• Alcohol Facts
  • Crack impairs your judgment which may lead to unwise decisions around sexual activity. This can increase your risk for HIV/AIDS and other diseases, as well as rape and unplanned pregnancy.
  • There is no physical withdrawal from Crack or Cocaine as there is with other drugs such as heroin. The withdrawal symptoms are more of a psychological nature rather than physical including an intense hunger, irritability, fatigue, long but disturbed sleep
  • Some people lose control over their use of crack almost from the start.
  • Crack rocks tend to be sold in sizes of approximately 0.1 to 0.2 grams, which sell for approximately $10 and $20, respectively.
What is Cocaine
What is cocaine? Cocaine is a drug extracted from the leaves of the coca plant. It is a potent brain stimulant and one of the most powerfully addictive drugs. It is a powerful central nervous system (CNS) stimulant that heightens alertness, inhibits appetite and the need for sleep, and provides intense feelings of pleasure. It is prepared from the leaf of the Erythroxylon coca bush, which grows primarily in Peru and Bolivia.

Pure cocaine was first extracted and identified by the German chemist Albert Niemann in the mid-19th century, and was introduced as a tonic/elixir in patent medicines to treat a wide variety of real or imagined illnesses. Later, it was used as a local anesthetic for eye, ear, and throat surgery and continues today to have limited employment in surgery. Currently, it has no other clinical application, having been largely replaced by synthetic local anesthetics such as lidocaine.

Because of its potent euphoric and energizing effects, many people in the late 19th century took cocaine, even though some physicians recognized that users quickly became dependent. In the 1880s, the psychiatrist Sigmund Freud created a sensation with a series of papers praising cocaine's potential to cure depression, alcoholism, and morphine addiction. Skepticism soon replaced this excitement, however, when documented reports of fatal cocaine poisoning, alarming mental disturbances, and cocaine addiction began to circulate.

According to information collected in 1902, 92% of all cocaine sold in major cities in the United States was in the form of an ingredient in tonics and potions available from local pharmacies. In 1911, the Canadian government legally restricted cocaine use, and its popularity waned. The 1920s and '30s saw a marked decline in its use, especially after amphetamines became easily available. Cocaine's return to popularity, beginning in the late 1960s, coincided with the decreased use of amphetamines.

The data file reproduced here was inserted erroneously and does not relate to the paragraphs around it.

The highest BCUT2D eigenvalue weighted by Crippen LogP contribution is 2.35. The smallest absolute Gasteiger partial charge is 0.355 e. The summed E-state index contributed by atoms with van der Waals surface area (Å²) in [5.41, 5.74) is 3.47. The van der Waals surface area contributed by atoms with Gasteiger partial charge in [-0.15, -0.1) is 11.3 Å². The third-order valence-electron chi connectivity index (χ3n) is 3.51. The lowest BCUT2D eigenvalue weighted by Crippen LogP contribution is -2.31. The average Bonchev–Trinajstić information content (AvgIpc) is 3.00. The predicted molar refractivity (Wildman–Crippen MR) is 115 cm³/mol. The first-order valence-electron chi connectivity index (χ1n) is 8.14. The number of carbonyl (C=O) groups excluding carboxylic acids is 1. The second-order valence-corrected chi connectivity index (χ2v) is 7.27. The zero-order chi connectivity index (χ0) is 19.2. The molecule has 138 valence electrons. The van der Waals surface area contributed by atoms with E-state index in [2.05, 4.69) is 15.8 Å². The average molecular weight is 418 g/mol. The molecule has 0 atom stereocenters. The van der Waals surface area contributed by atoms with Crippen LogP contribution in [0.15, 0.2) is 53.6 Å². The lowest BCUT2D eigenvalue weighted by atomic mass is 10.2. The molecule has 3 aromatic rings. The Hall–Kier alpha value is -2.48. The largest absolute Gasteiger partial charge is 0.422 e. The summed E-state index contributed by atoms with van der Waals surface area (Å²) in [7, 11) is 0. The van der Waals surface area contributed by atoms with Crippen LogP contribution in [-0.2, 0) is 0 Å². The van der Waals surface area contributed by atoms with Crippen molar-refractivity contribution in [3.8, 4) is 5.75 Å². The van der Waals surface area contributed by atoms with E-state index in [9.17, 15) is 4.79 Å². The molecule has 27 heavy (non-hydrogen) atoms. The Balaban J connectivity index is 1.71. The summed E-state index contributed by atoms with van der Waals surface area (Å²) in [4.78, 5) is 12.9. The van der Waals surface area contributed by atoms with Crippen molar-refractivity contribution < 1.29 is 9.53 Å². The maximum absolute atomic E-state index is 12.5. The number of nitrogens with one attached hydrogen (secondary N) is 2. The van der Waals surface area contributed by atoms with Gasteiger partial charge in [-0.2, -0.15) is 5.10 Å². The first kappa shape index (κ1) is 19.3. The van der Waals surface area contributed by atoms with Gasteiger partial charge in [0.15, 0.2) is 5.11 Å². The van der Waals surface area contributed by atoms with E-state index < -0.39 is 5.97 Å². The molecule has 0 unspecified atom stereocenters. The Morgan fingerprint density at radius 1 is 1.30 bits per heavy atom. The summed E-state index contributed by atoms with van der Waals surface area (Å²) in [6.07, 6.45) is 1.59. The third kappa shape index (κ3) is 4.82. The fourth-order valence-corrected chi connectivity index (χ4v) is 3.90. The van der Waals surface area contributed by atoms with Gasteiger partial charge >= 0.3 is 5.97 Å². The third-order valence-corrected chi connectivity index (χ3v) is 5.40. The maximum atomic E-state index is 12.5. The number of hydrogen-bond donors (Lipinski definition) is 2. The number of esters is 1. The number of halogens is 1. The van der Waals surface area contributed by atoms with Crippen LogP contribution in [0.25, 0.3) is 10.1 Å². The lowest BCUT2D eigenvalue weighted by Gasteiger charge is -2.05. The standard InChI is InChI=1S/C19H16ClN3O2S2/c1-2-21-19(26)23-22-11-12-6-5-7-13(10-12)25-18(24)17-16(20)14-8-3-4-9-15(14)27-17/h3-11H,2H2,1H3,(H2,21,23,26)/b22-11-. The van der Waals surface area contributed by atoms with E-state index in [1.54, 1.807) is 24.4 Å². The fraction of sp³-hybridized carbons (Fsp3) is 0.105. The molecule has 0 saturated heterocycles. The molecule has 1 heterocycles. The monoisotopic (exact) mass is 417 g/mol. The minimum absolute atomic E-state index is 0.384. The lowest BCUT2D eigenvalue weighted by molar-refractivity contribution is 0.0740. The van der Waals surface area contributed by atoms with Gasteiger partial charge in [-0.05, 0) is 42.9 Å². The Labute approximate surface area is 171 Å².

Cocaine is generally sold on the street as a hydrochloride salt - a fine, white crystalline powder known as coke, C, snow, flake, or blow. Street dealers dilute it with inert (non-psychoactive) but similar-looking substances such as cornstarch, talcum powder, and sugar, or with active drugs such as procaine and benzocaine (used as local anesthetics), or other CNS stimulants such as amphetamines. Nevertheless, illicit cocaine has actually become purer over the years; according to RCMP figures, in 1988 its purity averaged about 75%.

Cocaine in powder form is usually "snorted" into the nostrils, although it may also be rubbed onto the mucous lining of the mouth, rectum, or vagina. To experience cocaine's effects more quickly, and to heighten their intensity, users sometimes inject it. Cocaine hydrochloride can be chemically altered to remove other substances. The process, called "freebasing," is potentially dangerous because the solvents used are highly flammable. The pure form of cocaine that results ("free base") is smoked rather than snorted. The drug commonly called "crack" is a crude form of free base that has become popular in recent years.

Short-term effects of cocaine include constricted peripheral blood vessels, dilated pupils, increased temperature, heart rate, blood pressure, insomnia, loss of appetite, feelings of restlessness, irritability, and anxiety. Duration of cocaine's immediate euphoric effects, which include energy, reduced fatigue, and mental clarity, depends on how it is used. The faster the absorption, the more intense the high. However, the faster the absorption, the shorter the high lasts. The high from snorting may last 15 to 30 minutes, while that from smoking may last 5 to 10 minutes. Cocaine's effects are short lived, and once the drug leaves the brain, the user experiences a "coke crash" that includes depression, irritability, and fatigue.

High doses of cocaine and/or prolonged use can trigger paranoia. Smoking crack cocaine can produce a particularly aggressive paranoid behavior in users. When addicted individuals stop using cocaine, they often become depressed. Prolonged cocaine snorting can result in ulceration of the mucous membrane of the nose.

Psychological dependence exists when a drug is so central to a person's thoughts, emotions, and activities that it becomes a craving or compulsion. Among heavy cocaine users, an intense psychological dependence can occur; they suffer severe depression if the drug is unavailable, which lifts only when they take it again.

Experiments with animals suggest that cocaine is perhaps the most powerful drug of all in producing psychological dependence. Rats and monkeys made dependent on cocaine will always strive hard to get more.

At present, researchers do not agree on what constitutes physical dependence on cocaine. When regular heavy users stop taking the drug, however, they experience what they term the "crash" shortly afterwards. Overall, during abstinence, many users complain of sleep and eating disorders, depression, and anxiety, and the craving for cocaine often compels them to take it again.

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